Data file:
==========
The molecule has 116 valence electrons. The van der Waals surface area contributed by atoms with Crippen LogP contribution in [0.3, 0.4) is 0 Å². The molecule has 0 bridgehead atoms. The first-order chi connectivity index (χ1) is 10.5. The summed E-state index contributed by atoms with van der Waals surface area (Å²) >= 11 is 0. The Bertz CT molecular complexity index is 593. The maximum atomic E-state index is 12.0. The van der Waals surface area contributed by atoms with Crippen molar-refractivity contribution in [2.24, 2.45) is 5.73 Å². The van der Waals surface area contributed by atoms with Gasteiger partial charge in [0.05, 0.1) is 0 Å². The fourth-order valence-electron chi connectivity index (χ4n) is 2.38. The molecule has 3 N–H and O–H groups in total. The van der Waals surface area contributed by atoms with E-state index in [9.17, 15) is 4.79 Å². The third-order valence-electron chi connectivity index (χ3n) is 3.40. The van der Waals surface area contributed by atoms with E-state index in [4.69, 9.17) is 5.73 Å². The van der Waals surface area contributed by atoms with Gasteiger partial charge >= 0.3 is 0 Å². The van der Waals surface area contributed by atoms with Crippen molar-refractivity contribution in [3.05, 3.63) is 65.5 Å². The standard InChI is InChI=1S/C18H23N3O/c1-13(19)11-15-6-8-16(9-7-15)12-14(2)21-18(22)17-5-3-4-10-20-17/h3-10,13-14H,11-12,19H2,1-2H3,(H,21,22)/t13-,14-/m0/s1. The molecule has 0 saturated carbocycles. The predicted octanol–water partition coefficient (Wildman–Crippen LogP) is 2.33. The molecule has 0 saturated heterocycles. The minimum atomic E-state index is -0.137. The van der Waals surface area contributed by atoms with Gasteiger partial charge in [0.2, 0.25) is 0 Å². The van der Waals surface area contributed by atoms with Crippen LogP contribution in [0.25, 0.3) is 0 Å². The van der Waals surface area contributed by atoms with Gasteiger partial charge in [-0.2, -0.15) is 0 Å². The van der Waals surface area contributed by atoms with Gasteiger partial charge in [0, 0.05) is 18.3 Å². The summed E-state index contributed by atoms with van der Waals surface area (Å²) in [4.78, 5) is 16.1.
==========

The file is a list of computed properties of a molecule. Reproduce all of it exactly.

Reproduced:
The molecule has 116 valence electrons. The van der Waals surface area contributed by atoms with Crippen LogP contribution in [0.3, 0.4) is 0 Å². The molecule has 0 bridgehead atoms. The first-order chi connectivity index (χ1) is 10.5. The summed E-state index contributed by atoms with van der Waals surface area (Å²) >= 11 is 0. The Bertz CT molecular complexity index is 593. The maximum atomic E-state index is 12.0. The van der Waals surface area contributed by atoms with Crippen molar-refractivity contribution in [2.24, 2.45) is 5.73 Å². The van der Waals surface area contributed by atoms with Gasteiger partial charge in [0.05, 0.1) is 0 Å². The fourth-order valence-electron chi connectivity index (χ4n) is 2.38. The molecule has 3 N–H and O–H groups in total. The van der Waals surface area contributed by atoms with E-state index in [9.17, 15) is 4.79 Å². The third-order valence-electron chi connectivity index (χ3n) is 3.40. The van der Waals surface area contributed by atoms with E-state index in [4.69, 9.17) is 5.73 Å². The van der Waals surface area contributed by atoms with Gasteiger partial charge >= 0.3 is 0 Å². The van der Waals surface area contributed by atoms with Crippen molar-refractivity contribution in [3.05, 3.63) is 65.5 Å². The standard InChI is InChI=1S/C18H23N3O/c1-13(19)11-15-6-8-16(9-7-15)12-14(2)21-18(22)17-5-3-4-10-20-17/h3-10,13-14H,11-12,19H2,1-2H3,(H,21,22)/t13-,14-/m0/s1. The molecule has 0 saturated carbocycles. The predicted octanol–water partition coefficient (Wildman–Crippen LogP) is 2.33. The molecule has 0 saturated heterocycles. The minimum atomic E-state index is -0.137. The van der Waals surface area contributed by atoms with Gasteiger partial charge in [0.2, 0.25) is 0 Å². The van der Waals surface area contributed by atoms with Crippen LogP contribution in [0.25, 0.3) is 0 Å². The van der Waals surface area contributed by atoms with Gasteiger partial charge in [-0.2, -0.15) is 0 Å². The van der Waals surface area contributed by atoms with Gasteiger partial charge in [0, 0.05) is 18.3 Å². The summed E-state index contributed by atoms with van der Waals surface area (Å²) in [4.78, 5) is 16.1.